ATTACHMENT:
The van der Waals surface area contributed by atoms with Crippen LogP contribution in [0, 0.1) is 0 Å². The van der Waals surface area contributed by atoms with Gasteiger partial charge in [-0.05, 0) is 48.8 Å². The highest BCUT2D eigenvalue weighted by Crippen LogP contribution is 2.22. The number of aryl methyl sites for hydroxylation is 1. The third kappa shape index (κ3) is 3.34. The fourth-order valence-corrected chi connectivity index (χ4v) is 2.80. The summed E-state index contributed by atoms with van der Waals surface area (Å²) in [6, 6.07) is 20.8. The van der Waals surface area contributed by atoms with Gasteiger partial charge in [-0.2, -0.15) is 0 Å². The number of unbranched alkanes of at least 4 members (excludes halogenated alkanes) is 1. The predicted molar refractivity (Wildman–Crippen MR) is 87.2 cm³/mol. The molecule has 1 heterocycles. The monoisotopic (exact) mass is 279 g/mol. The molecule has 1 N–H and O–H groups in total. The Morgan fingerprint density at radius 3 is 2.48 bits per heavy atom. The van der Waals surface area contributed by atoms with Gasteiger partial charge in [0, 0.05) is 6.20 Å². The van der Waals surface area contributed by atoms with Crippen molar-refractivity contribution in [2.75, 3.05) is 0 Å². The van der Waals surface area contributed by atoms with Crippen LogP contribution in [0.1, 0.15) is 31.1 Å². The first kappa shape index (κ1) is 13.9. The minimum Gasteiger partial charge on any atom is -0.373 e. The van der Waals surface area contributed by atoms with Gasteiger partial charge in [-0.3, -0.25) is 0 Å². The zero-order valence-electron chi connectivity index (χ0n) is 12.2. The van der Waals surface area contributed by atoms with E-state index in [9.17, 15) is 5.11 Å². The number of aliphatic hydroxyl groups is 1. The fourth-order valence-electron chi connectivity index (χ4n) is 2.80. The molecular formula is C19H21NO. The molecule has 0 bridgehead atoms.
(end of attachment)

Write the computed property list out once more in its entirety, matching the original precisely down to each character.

The van der Waals surface area contributed by atoms with Crippen LogP contribution in [0, 0.1) is 0 Å². The van der Waals surface area contributed by atoms with Gasteiger partial charge in [-0.05, 0) is 48.8 Å². The highest BCUT2D eigenvalue weighted by Crippen LogP contribution is 2.22. The number of aryl methyl sites for hydroxylation is 1. The third kappa shape index (κ3) is 3.34. The fourth-order valence-corrected chi connectivity index (χ4v) is 2.80. The summed E-state index contributed by atoms with van der Waals surface area (Å²) in [6, 6.07) is 20.8. The van der Waals surface area contributed by atoms with Gasteiger partial charge in [-0.2, -0.15) is 0 Å². The number of unbranched alkanes of at least 4 members (excludes halogenated alkanes) is 1. The predicted molar refractivity (Wildman–Crippen MR) is 87.2 cm³/mol. The molecule has 1 heterocycles. The monoisotopic (exact) mass is 279 g/mol. The molecule has 1 N–H and O–H groups in total. The Morgan fingerprint density at radius 3 is 2.48 bits per heavy atom. The van der Waals surface area contributed by atoms with Gasteiger partial charge in [0, 0.05) is 6.20 Å². The van der Waals surface area contributed by atoms with Crippen molar-refractivity contribution in [2.75, 3.05) is 0 Å². The van der Waals surface area contributed by atoms with Crippen LogP contribution in [0.1, 0.15) is 31.1 Å². The first kappa shape index (κ1) is 13.9. The minimum Gasteiger partial charge on any atom is -0.373 e. The van der Waals surface area contributed by atoms with Gasteiger partial charge in [-0.3, -0.25) is 0 Å². The zero-order valence-electron chi connectivity index (χ0n) is 12.2. The van der Waals surface area contributed by atoms with E-state index in [9.17, 15) is 5.11 Å². The number of aliphatic hydroxyl groups is 1. The fourth-order valence-electron chi connectivity index (χ4n) is 2.80. The molecular formula is C19H21NO. The molecule has 0 bridgehead atoms.